But, wait, you say. What about Ida and Josephine -- the daughters of James and his second wife, Elizabeth Stephens? I am going to hold their stories back for a while. When we get back to them, their lives will only reinforce the theme. Families are complicated; each person has their own story, and that story can be amusing, inspirational, or tragic.

Thursday, August 13, 2015

Chapter 18: Man of some Mystery: Robert Grant Fawkner

Finally, we take up the first-born child of James and Julia Fawkner. Robert Grant Fawkner was born 10 August 1863 in Boone County, Missouri; might his middle name have honored Ulysses S. Grant?

Like his surviving brothers and sisters, he passed through the Duluth-Superior nexus. And, like his siblings, his life journey hit a few bumps along the way.  In 1889, when he was 26, he was a railroad conductor in Indianapolis -- about 20 miles east of his father's hometown of Danville. Indeed, living at the same address was his father, James C. Fawkner, who would die within the year. Nearby in Indianapolis was James' brother (Robert Grant's uncle), John E. Fawkner.

Robert Grant Fawkner of Arcola married Nellie B. (Marion) Brown of Upper Alton 23 October 1895 in Madison County, Illinois. Things had happened quickly. A one-paragraph story in the Alton (Ill.) Evening Telegraph (26 October 1895, p. 5)  reported that Nellie had within the week received a divorce from Richard Brown and had on Thursday married Robert Grant Fawkner of Arcola. Nellie brought to the marriage a son, Garnett, from her marriage to Richard Brown. The family made its home in East St. Louis.

The family seems to have escaped the census-taker in 1900. Grant, as he was known in the family, still worked for the railroads. A 1908 directory of East St. Louis, Illinois, listed Robert G. Fawkner as a railroad switchman. The 1910 census listed R. G. Faulkner, 46, a railroad switchman, Nellie, 40, and a son Garnett, 17, at the same address. The census incorrectly reported Grant’s birth place as Illinois. Robert Fawkner, a 42-year old conductor from East St. Louis, was injured in a January 1910 accident on the Indiana Harbor Bell Railroad.

Genealogists sometimes get tripped up by the "same name, different man" problem. What follows could  be such a case.  On 5 September 1908, Mary E. Fawkner filed a petition for divorce from Robert Fawkner; the couple had lived together three years. Four months later, it was reported: "In the circuit court Thursday morning Mary E. Fawkner was granted a divorce from Robert G. Fawkner" (Decatur Herald, 6 September 1908, p. 7 and Decatur Daily Review, 21 January 1909, p. 11). The Fawkner name is unusual; might this have been Robert Grant Fawkner? If so, his life story just got more confusing. Remember, he had married Nellie Brown in 1895. While not found in the 1900 census, the family appeared intact in East St. Louis in 1910. Did something go wrong with the marriage between 1895 and 1910 -- something wrong enough to make room for a second Robert Grant Fawkner marriage?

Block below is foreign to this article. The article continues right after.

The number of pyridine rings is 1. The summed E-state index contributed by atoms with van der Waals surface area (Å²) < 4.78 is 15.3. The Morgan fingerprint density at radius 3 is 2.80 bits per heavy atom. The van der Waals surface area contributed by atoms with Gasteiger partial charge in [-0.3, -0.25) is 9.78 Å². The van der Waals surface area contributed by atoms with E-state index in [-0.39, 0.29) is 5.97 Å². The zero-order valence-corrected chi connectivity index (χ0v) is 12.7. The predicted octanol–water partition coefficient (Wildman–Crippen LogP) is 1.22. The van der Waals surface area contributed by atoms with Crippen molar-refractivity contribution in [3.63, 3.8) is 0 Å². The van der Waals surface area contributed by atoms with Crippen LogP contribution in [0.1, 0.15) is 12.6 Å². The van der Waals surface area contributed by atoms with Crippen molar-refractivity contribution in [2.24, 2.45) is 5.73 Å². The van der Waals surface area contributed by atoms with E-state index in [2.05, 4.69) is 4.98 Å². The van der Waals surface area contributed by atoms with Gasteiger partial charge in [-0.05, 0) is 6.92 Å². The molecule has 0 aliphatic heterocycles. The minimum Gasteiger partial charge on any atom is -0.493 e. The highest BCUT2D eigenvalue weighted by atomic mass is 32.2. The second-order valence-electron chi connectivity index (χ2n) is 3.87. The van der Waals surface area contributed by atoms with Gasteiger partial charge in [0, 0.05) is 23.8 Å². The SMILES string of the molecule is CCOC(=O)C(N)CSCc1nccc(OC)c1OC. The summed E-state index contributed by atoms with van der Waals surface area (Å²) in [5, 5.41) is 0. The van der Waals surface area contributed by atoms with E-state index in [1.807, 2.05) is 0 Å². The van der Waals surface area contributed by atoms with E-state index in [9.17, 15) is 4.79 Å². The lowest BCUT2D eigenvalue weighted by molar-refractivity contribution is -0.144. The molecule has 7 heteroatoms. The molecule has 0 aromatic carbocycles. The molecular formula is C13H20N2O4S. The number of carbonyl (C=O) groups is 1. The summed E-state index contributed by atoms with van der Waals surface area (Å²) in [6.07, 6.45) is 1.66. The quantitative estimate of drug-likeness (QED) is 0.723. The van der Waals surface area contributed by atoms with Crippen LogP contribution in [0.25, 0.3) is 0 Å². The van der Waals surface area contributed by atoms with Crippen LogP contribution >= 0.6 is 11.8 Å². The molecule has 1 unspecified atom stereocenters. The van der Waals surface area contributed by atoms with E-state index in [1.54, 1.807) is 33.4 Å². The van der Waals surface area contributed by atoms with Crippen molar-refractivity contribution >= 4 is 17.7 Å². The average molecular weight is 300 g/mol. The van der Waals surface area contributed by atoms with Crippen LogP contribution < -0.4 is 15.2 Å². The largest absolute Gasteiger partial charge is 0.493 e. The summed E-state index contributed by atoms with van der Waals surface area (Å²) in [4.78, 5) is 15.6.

In 1910, the divorced woman, Mary E. Fawkner, was head of household in Macon County, Illinois; Also in the household was a son, Lester, 24, and a sister, Lena combs, 42. Lester was probably actually Mary's brother. Lester and Mary were son and daughter of N. C. Combs in 1900 in Macon County. Already, in 1900, Mary E. Fawkner was listed as divorced -- remember, the divorce was apparently not official until 1909. No Combs-Fawkner marriage record has been found (an online Illinois marriage index only goes forward to 1900). Nothing can be concluded until a marriage record or court divorce file is found and examined, but because no other Robert Fawkner can be found in the vicinity, the man Mary divorced might be our man.

Whatever had happened earlier, something might have gone awry with the Fawkner-Brown marriage by 1920 when Nellie was living with her son in Leyden, Cook County, Illinois. Several hundred miles away, Robert G. Fawkner was living with his sister and brother-in-law (George Watson) in Carlton County, Minnesota. He was a "checker" for the railroad. Now a farmer, he lived next door to the Watsons in 1930; Nellie and Garnett still lived in Leyden. Grant continued to live in Carlton County in 1940.  His stepson, now married, lived in Leyden. Garnett's mother, Nellie, had died in 1935.

Robert Grant Fawkner's life remains mostly mystery. As best is known, he had no children -- no descendants with stories to tell. Like his siblings, he seems to have encountered marital problems. He apparently remained close to his sister, Julia. As always, more research might yield a clearer picture of his life.

LESSONS: First, this post reminds me of one of the benefits of writing a narrative account of what I know. It made me aware that there are some unsolved riddles in Robert Grant's life that beg for more research. Second, after writing about each of James and Julia Fawkner's children, I recognize the need to step back and look at the big-picture story of the family. I will try to do that next week.